Black Country girls ready to take on world’s finest
A group of teenage Black Country boxers are preparing to take on the very best at the world’s biggest tournament for women.
The six fighters from Priory Park Boxing Club will be among 300 boxers from 24 different countries competing at the Golden Girl Box Cup, which takes place in Boras, Sweden, between February 3-5.
It is the first time Priory have ever sent a team to the competition and reflects the growing number of talented female boxers in its ranks.
“The girls are doing really well at the moment. In terms of the titles they’ve been winning, they’re certainly outdoing the boys,” said club chairman Paul Gough.
“We’re looking to get them competing in more tournaments. We’ve always sent a team to the Dublin Box Cup but we’ve never been to the Golden Girl before.
“This is the biggest tournament for women in the world and some of the best boxers in their age group will be there.”
The trip to the Sweden comes two months after seven Priory boxers helped the Midlands claim victory at the Winter Box Cup.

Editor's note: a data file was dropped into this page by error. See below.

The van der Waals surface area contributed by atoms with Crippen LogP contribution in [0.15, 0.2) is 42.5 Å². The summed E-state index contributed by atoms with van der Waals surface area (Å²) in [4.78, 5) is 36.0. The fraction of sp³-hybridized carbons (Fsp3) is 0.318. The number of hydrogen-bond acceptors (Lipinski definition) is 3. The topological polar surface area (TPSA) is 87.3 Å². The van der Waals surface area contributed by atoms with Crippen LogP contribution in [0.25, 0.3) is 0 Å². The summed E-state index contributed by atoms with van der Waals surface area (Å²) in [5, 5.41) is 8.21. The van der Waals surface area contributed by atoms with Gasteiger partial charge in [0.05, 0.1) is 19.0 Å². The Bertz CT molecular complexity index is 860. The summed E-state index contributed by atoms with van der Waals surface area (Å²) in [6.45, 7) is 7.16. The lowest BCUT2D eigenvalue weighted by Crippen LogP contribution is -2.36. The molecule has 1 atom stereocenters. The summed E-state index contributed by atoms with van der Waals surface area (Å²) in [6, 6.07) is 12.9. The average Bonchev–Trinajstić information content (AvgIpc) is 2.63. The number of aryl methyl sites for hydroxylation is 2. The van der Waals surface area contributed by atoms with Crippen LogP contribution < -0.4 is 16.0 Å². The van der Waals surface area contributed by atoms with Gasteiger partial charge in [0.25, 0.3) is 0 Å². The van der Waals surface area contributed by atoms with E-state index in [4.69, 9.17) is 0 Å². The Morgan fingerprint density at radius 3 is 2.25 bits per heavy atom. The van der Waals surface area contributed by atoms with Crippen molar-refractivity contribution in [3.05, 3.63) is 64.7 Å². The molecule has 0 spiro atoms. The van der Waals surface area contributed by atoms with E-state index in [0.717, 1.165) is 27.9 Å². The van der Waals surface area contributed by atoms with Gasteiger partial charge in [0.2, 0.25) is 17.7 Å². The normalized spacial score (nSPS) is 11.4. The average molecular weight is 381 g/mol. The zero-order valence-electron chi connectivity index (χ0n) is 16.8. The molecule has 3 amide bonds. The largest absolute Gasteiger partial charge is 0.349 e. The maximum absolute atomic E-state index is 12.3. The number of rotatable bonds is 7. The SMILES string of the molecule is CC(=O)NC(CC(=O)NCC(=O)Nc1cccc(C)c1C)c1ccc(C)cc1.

Three of those involved – Gieona Kaja-Cuedajri, Courtney Dalloway and Chloe Holland – will also be in action at the Golden Girl along with club-mates Destiny Jackson, Regan Wakefield and Mary Love.
Priory held a number of fundraising events in order to raise the money required to send the boxers, their families and three coaching staff – including female trainer Sally Webb – over to Scandanavia.
“One of our coaching staff is in a band and put a concert on at Darlaston Town Hall as part of the fundraising,” explained Gough.
“Any money leftover is going back into the pot to be used for future competitions.
“It should be great experience for them. Those who fought at the Winter Box Cup got a taste for big competition and this will only help them further.”
The flagbearer for Priory’s team of female boxers is Kelsey Oakley, a five-time England Boxing title winner who was recently awarded a place on GB Boxing’s elite performance squad.
Gough believes her achievements can now help to inspire others.
“What you tend to find is success breeds success,” he said. “When a gym has female fighters who are doing well, others want to go there. We’ve got a bit of a name for that now, so we are getting more people contact us all the time.
“We treat all boxers the same and look to bring them through gradually. We’re going to be running some female-only boxing groups because that is what some prefer but generally we don’t want to split things up. We want the girls to have all the opportunities the boys do.
“Some will never compete but it does not mean to say they will not have a place in our gym.”